Symbolic or dramatic play is one of the key play phases outlined by developmental psychologists. Part of such pretend play may involve weapons, just like other objects children see in popular media and tv. The following article provides information on Does Weapon Play Encourage Violence, the Benefits Of Weapon Play and more.
Does Weapon Play Encourage Violence?
The chief objection to weapon play is that it may encourage the potential for violent behaviour in children. Since they rarely, if ever, see guns in their surrounding world and almost only in popular media, in their minds, weapons come to be associated with aggression and bloodshed. It is because of this association with violence that many families and educators are wary of allowing guns and other weapons in pretend play.
When children engage in such play with weapons, the primary imitative actions are of killing, fighting, and being killed accompanied by equally violent sounds like the rat-tat of machine guns, the loud boom of bombs or the clanging of swords.
Driven by such concerns, many early childcare centres have taken steps to discourage pretend play with weapons. In fact, according to a media report 79 per cent of early childhood services no longer allow toy weapons, driven by concerns that toy guns and swords ‘encourage aggression and create a noisy, chaotic environment'
Benefits Of Weapon Play
Even children as young as two years can distinguish between what is real and what is make-believe… It is not necessary to stop a child's play when a child knows that what they are doing is playing; it's not a real situation and no one is getting hurt.' According to My Early Childhood Education (New Zealand), weapon play can benefit children by:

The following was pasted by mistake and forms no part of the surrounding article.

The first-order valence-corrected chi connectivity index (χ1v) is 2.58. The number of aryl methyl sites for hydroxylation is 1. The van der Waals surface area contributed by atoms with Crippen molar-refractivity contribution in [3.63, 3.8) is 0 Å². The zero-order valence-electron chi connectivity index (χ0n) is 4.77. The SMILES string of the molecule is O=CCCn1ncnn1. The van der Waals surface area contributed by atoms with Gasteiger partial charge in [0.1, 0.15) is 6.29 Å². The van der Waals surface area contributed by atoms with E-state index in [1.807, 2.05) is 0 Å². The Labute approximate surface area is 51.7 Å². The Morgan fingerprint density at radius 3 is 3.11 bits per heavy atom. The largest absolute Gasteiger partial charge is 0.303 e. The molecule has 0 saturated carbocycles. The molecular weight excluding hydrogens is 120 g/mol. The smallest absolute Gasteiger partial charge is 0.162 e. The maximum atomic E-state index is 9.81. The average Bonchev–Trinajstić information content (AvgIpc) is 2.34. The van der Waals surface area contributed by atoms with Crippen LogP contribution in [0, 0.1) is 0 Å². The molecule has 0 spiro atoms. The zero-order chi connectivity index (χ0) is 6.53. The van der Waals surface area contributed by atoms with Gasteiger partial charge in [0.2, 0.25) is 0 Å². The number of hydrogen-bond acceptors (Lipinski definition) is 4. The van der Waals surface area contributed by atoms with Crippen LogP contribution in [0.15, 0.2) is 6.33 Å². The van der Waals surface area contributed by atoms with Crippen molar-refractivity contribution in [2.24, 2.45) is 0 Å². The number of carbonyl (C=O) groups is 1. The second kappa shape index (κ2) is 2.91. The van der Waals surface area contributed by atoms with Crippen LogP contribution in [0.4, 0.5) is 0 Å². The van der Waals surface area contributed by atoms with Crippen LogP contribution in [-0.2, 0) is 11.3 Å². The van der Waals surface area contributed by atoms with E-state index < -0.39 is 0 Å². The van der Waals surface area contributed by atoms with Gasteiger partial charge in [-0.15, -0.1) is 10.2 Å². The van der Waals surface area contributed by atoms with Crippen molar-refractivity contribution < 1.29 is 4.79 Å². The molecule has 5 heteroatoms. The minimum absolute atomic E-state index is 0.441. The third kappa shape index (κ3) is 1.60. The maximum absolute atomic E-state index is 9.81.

- Exercising their imagination
- Honing their problem-solving skills
- Empowering them to take the initiative and make decisions
- Teaching empathy
- Teaching them about consent and safety when playing games, e.g. only 'shooting' others who agree to play the game
- Allowing them to share interests and build friendships
- Developing confidence
- Developing play-acting and language skills
- Teaching them limits, e.g. if they're too rough, then the game will stop
- Teaching them how to cooperate
Pretend Play Is Just That – Pretence
Many psychologists and educators however hold a more optimistic view of the matter. They believe that through pretend play involves the symbolic use of objects, children are inherently aware that the stick is not a sword or that the wooden block is not a gun. So if you find your little learners mock-fighting with sticks or running around making booming noises, it is not essential to intervene and stop such play.
Just keep an eye so that there is no rapid escalation of aggressive behaviour and no one gets hurt. Also, teach them consent so that they ‘shoot’ or ‘fight’ with only those children who are keen on this sort of play.
Yet another way to keep pretend play healthy is to discourage play with authentic-looking weapons like replica toy guns. Instead, make it fun to play with commonly found objects in nature like twigs and tree branches or loose parts like cardboard boxes and foam pool noodles besides providing positive reinforcement for imaginative use of such material.
The other advantage of not interfering with pretend play with weapons is that children need the space to process their thoughts and ideas if they are to make sense of the real world. They are likely to do this during mock gunfights or acting like their favourite Avenger. Eventually, they are likely to move on to other actions and roles as their teeming brain explores more of their surrounding world.
Children engage in pretend play, initially imitating real-world actions into self-created settings and then creating complex narratives with distinct roles, and sequences that include others.
Benefits Of Home Corner - The following article provides suggested learning objectives that support a child's overall development.
How Pretend Play Supports Children's Learning - Here are a few more ways that pretend play can be a powerful aid to the overall growth of children.
Importance of Play In Early Childhood - The following article provides information on the therapeutic powers of pretend play.
Is Gun Play A Good Or Bad Thing For Children, Care For Kids